After many apologies and interactions with our Jakarta friends, I know the process for "next time." This internship has been a learning curve: we will be much more specific with our teams - and stick to the agenda. (Otherwise, it takes more energy, time, and calling in of favors than the benefit for the student or us.)

We have a half-hour at home before W and I walk down the hill. We're meeting a new couple and their friends. W and Finn met at our last conference in Malaysia; they used to work in Indonesia but are based in China. They want to introduce us to locals with a heart for philanthropy and community care.
Meeting Finn and Sandy
We are delighted - what a nice group. They drive us back up the hill, take a tour of the house, and then sit down for a bit. Finn takes a conference call - the way so many of us keep business going - while the rest of us have supper at Miss Bee. The sun is down when he joins us - as does the local couple's son. The young man is an architect who works for the mayor's office. He walks back with us to our house. I serve him and W tea.
Jolly old ? (not St Nick): the Ramadan display at Miss Bee
While they chat, I pull new linens onto our bed. (I stripped off the old bedding this morning. It's still drying on the laundry racks on the roof.) Ah, finally, we stretch out between the fresh sheets; it feels like pure luxury to sleep in our bed with the house to ourselves. It's been a long week.

Upon waking, I listen to the Jesuit "Pray as you Go" for the day. The words are startling and the scriptures speak directly into my heart. Thanks be to God. W sits on the porch with his slough of emails.
A street chicken peeks into the window of a chicken restaurant (ayam = chicken)
After a few morning phone calls, I start editing, wrapping up in the early afternoon. This time I'm rewriting my own dissertation into a book. It's harder to sort through the information I know: what to cut? what to keep? But by the time my eyes blur and my back starts to ache, the rough copy is ready. Then I give myself the rest of the day off.

I read, nap, and in the evening, we walk to the neighbourhood Maxis Restaurant. We order ravioli and a grilled chicken entree. I have mango juice, and W enjoys a desert and coffee. It comes to about $15 (a splurge).

We overlook a courtyard where a young bride and groom dance and host their friends. We pray a blessing over them, pay the bill, and walk back home in the warm darkness. The chants and prayers continue through the night.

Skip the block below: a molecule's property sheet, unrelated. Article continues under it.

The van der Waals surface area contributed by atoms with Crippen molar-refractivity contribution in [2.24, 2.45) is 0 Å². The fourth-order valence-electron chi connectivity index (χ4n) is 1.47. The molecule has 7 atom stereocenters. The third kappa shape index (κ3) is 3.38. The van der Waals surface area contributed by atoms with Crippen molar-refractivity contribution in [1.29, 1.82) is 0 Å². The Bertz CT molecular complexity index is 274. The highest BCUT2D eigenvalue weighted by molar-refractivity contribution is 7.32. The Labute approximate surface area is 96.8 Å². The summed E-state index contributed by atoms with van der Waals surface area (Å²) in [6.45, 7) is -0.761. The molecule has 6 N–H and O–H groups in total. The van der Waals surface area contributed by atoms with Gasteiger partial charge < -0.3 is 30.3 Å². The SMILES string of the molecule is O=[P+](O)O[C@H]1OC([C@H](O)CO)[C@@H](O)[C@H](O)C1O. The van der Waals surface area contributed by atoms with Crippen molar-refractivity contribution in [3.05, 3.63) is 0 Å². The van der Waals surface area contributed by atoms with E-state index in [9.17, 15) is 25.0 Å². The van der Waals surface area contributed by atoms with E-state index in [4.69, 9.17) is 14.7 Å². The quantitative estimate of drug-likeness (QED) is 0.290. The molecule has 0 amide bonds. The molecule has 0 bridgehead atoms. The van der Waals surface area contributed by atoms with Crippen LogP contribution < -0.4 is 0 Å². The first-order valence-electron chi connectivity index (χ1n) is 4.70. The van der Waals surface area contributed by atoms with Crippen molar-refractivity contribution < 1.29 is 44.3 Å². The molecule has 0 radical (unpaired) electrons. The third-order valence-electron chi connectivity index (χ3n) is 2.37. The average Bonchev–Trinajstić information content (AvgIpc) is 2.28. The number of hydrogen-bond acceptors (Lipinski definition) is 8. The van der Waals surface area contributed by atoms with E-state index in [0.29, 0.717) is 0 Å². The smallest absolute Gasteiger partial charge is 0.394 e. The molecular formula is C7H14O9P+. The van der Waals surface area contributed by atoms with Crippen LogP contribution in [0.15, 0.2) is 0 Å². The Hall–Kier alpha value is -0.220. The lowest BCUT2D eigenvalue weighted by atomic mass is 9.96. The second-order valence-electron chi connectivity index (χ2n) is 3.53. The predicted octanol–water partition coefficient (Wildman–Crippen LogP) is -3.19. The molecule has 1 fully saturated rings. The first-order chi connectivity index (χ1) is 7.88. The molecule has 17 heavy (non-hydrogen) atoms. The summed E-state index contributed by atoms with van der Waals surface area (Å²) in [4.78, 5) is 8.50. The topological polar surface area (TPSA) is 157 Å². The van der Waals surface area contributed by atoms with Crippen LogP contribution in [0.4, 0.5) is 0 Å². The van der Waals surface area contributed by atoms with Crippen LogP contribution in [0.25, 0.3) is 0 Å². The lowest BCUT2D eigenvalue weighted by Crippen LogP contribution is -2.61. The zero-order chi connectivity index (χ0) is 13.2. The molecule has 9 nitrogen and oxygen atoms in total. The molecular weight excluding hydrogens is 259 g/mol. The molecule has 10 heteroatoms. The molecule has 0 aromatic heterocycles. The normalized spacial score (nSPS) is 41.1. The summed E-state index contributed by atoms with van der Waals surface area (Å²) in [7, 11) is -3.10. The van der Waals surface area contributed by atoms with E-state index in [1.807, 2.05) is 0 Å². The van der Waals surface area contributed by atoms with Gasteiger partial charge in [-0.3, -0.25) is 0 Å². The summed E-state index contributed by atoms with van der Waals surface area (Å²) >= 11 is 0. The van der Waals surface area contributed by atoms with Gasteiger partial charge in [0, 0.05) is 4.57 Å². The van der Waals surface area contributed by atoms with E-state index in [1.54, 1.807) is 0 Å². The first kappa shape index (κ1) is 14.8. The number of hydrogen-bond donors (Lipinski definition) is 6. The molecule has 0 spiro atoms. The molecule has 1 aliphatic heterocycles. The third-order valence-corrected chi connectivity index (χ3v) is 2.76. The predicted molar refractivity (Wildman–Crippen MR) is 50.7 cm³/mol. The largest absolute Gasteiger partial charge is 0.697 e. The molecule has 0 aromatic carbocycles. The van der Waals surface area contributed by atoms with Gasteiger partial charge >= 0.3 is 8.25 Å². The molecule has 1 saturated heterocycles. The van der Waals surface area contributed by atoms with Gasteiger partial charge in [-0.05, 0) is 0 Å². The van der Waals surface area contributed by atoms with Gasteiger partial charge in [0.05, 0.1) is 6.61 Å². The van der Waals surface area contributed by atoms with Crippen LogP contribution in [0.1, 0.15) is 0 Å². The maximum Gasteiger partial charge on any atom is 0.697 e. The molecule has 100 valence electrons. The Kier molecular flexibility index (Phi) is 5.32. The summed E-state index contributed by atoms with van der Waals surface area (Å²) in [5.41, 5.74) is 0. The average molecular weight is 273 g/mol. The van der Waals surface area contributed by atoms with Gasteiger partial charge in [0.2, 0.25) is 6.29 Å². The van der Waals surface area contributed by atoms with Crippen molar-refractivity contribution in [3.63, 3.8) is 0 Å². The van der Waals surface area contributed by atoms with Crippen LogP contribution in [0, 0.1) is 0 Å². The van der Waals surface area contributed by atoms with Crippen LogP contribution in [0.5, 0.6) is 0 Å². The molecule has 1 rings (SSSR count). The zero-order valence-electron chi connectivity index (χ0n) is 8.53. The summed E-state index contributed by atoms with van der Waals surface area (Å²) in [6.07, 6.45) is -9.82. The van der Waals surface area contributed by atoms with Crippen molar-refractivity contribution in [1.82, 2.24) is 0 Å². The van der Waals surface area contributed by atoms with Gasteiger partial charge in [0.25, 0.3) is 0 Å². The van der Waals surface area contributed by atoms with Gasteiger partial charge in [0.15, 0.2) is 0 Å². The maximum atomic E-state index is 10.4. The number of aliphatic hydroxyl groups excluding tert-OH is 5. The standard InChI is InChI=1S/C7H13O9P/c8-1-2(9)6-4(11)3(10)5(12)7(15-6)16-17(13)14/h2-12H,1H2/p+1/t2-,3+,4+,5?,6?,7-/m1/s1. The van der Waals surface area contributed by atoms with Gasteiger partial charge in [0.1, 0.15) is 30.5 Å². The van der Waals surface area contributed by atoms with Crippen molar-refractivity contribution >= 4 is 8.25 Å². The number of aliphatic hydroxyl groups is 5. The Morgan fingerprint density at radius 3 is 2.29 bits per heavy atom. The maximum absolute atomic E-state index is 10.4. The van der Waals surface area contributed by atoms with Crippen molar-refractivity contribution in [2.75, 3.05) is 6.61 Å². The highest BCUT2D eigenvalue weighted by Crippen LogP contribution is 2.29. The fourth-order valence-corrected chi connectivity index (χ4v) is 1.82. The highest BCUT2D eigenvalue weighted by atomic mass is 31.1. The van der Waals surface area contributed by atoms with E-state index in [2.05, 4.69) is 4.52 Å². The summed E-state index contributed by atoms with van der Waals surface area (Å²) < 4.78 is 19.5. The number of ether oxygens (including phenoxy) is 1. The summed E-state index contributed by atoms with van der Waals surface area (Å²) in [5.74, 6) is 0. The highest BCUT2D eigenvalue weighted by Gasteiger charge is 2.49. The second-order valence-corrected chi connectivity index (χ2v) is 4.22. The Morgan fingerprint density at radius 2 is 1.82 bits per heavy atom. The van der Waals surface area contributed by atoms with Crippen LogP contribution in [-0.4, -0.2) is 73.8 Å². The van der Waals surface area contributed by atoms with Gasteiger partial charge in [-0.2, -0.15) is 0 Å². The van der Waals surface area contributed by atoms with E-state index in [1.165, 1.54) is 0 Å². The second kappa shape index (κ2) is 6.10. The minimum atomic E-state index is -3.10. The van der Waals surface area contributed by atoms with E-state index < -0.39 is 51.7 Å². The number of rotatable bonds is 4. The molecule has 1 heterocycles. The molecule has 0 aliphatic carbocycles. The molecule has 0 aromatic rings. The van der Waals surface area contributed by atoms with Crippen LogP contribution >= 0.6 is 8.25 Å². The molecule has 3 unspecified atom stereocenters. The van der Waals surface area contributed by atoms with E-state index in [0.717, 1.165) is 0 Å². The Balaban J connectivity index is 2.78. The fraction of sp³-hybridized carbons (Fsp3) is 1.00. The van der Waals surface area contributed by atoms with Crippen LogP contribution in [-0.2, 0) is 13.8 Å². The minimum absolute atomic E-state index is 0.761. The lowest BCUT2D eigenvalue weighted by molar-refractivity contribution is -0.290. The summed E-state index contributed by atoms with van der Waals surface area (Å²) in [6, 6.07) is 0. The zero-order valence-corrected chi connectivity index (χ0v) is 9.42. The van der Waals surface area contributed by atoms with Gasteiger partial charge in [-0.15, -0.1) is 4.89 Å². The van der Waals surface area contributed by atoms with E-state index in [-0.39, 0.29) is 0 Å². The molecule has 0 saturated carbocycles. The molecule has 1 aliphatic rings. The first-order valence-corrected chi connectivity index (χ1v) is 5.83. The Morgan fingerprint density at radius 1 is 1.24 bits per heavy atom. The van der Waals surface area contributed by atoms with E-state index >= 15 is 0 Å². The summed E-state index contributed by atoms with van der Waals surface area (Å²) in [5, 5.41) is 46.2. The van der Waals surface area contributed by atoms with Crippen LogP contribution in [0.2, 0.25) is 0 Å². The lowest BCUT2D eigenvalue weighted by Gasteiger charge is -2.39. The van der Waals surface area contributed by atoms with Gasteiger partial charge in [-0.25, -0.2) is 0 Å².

Read more:
*Praise the Lord, my soul; all my inmost being, praise his holy name. Praise the Lord, my soul, and forget not all his benefits--who forgives all your sins and heals all your diseases, who redeems your life from the pit and crowns you with love and compassion, who satisfies your desires with good things so that your youth is renewed like the eagle'sPsalm 103:1-5 NIV

*He who forms the mountains, who creates the wind, and who reveals his thoughts to mankind, who turns dawn to darkness, and treads on the heights of the earth--the Lord God Almighty is his name. Amos 4:13 NIV

*I will give you a new heart and put a new spirit iin you; I will remove from you your heart of stone and give you a heart of flesh. And I will put my Spirit in you and move you to follow my decrees and be careful to keep my laws. Then you will live in the land I gave your ancestors; you will be my people, and I will be your God. Ezekiel 36:26-28 NIV

*We will say no more, “Our gods,” to the work of our hands. Hosea 14:3

*Paul wrote: All belong to you, and you belong to Christ, and Christ belongs to God. 1 Corinthians 3:22-23

Moravian Prayer: Our God and Father, may we truly believe that we are one with the Father, the Son and the Holy Spirit. We can never get outside of God’s love. We are created in his image and we receive all the sap which flows from the vine. Our very being is totally dependent on him. May his Spirit continue to push us to drink deeply from the rock. Amen.